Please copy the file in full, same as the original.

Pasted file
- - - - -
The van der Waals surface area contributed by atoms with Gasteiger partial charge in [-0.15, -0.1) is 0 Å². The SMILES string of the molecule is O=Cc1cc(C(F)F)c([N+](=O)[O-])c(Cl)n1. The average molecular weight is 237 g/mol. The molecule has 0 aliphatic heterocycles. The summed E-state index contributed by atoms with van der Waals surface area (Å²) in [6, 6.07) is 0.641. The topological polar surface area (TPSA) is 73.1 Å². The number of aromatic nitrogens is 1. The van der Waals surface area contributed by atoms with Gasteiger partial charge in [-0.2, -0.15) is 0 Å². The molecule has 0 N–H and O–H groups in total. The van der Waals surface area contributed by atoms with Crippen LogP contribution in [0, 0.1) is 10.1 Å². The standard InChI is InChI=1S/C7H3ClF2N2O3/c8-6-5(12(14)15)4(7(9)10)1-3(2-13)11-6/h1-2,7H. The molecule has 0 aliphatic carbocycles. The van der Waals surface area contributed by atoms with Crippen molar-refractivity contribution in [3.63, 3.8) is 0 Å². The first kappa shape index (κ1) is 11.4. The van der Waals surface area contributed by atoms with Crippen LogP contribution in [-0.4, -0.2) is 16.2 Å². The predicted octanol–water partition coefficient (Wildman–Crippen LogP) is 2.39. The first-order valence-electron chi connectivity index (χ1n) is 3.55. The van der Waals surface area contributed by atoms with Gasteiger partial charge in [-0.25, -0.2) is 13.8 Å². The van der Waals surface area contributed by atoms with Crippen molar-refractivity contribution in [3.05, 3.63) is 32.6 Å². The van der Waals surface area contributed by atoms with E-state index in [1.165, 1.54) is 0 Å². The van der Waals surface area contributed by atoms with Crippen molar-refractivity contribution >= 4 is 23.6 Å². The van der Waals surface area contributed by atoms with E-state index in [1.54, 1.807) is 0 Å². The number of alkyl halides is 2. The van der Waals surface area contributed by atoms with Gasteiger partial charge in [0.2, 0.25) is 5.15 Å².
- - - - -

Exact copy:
The van der Waals surface area contributed by atoms with Gasteiger partial charge in [-0.15, -0.1) is 0 Å². The SMILES string of the molecule is O=Cc1cc(C(F)F)c([N+](=O)[O-])c(Cl)n1. The average molecular weight is 237 g/mol. The molecule has 0 aliphatic heterocycles. The summed E-state index contributed by atoms with van der Waals surface area (Å²) in [6, 6.07) is 0.641. The topological polar surface area (TPSA) is 73.1 Å². The number of aromatic nitrogens is 1. The van der Waals surface area contributed by atoms with Gasteiger partial charge in [-0.2, -0.15) is 0 Å². The molecule has 0 N–H and O–H groups in total. The van der Waals surface area contributed by atoms with Crippen LogP contribution in [0, 0.1) is 10.1 Å². The standard InChI is InChI=1S/C7H3ClF2N2O3/c8-6-5(12(14)15)4(7(9)10)1-3(2-13)11-6/h1-2,7H. The molecule has 0 aliphatic carbocycles. The van der Waals surface area contributed by atoms with Crippen molar-refractivity contribution in [3.63, 3.8) is 0 Å². The first kappa shape index (κ1) is 11.4. The van der Waals surface area contributed by atoms with Crippen LogP contribution in [-0.4, -0.2) is 16.2 Å². The predicted octanol–water partition coefficient (Wildman–Crippen LogP) is 2.39. The first-order valence-electron chi connectivity index (χ1n) is 3.55. The van der Waals surface area contributed by atoms with Gasteiger partial charge in [-0.25, -0.2) is 13.8 Å². The van der Waals surface area contributed by atoms with Crippen molar-refractivity contribution in [3.05, 3.63) is 32.6 Å². The van der Waals surface area contributed by atoms with E-state index in [1.165, 1.54) is 0 Å². The van der Waals surface area contributed by atoms with Crippen molar-refractivity contribution >= 4 is 23.6 Å². The van der Waals surface area contributed by atoms with E-state index in [1.54, 1.807) is 0 Å². The number of alkyl halides is 2. The van der Waals surface area contributed by atoms with Gasteiger partial charge in [0.2, 0.25) is 5.15 Å².